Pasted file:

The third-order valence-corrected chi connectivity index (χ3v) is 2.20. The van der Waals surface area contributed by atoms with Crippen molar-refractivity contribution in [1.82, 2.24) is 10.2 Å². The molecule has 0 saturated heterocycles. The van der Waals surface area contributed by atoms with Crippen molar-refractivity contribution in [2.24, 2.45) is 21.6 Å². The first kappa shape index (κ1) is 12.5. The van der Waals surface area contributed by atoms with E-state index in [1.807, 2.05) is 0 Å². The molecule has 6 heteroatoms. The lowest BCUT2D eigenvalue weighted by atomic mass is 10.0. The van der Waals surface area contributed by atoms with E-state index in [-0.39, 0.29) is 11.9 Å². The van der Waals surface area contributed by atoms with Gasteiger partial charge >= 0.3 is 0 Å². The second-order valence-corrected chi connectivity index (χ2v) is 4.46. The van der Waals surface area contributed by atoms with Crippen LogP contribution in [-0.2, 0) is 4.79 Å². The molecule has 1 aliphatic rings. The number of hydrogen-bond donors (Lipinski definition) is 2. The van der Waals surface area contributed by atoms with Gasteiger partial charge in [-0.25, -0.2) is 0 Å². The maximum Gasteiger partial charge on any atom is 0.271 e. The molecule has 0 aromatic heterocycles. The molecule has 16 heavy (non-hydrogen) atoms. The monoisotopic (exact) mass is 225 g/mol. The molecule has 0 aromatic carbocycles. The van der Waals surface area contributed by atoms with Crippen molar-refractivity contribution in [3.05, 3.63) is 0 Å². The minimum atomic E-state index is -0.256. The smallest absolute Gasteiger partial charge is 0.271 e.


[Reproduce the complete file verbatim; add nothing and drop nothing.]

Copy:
The third-order valence-corrected chi connectivity index (χ3v) is 2.20. The van der Waals surface area contributed by atoms with Crippen molar-refractivity contribution in [1.82, 2.24) is 10.2 Å². The molecule has 0 saturated heterocycles. The van der Waals surface area contributed by atoms with Crippen molar-refractivity contribution in [2.24, 2.45) is 21.6 Å². The first kappa shape index (κ1) is 12.5. The van der Waals surface area contributed by atoms with E-state index in [1.807, 2.05) is 0 Å². The molecule has 6 heteroatoms. The lowest BCUT2D eigenvalue weighted by atomic mass is 10.0. The van der Waals surface area contributed by atoms with E-state index in [-0.39, 0.29) is 11.9 Å². The van der Waals surface area contributed by atoms with Gasteiger partial charge >= 0.3 is 0 Å². The second-order valence-corrected chi connectivity index (χ2v) is 4.46. The van der Waals surface area contributed by atoms with Crippen LogP contribution in [-0.2, 0) is 4.79 Å². The molecule has 1 aliphatic rings. The number of hydrogen-bond donors (Lipinski definition) is 2. The van der Waals surface area contributed by atoms with Gasteiger partial charge in [-0.25, -0.2) is 0 Å². The maximum Gasteiger partial charge on any atom is 0.271 e. The molecule has 0 aromatic heterocycles. The molecule has 16 heavy (non-hydrogen) atoms. The monoisotopic (exact) mass is 225 g/mol. The molecule has 0 aromatic carbocycles. The van der Waals surface area contributed by atoms with Crippen molar-refractivity contribution in [3.05, 3.63) is 0 Å². The minimum atomic E-state index is -0.256. The smallest absolute Gasteiger partial charge is 0.271 e.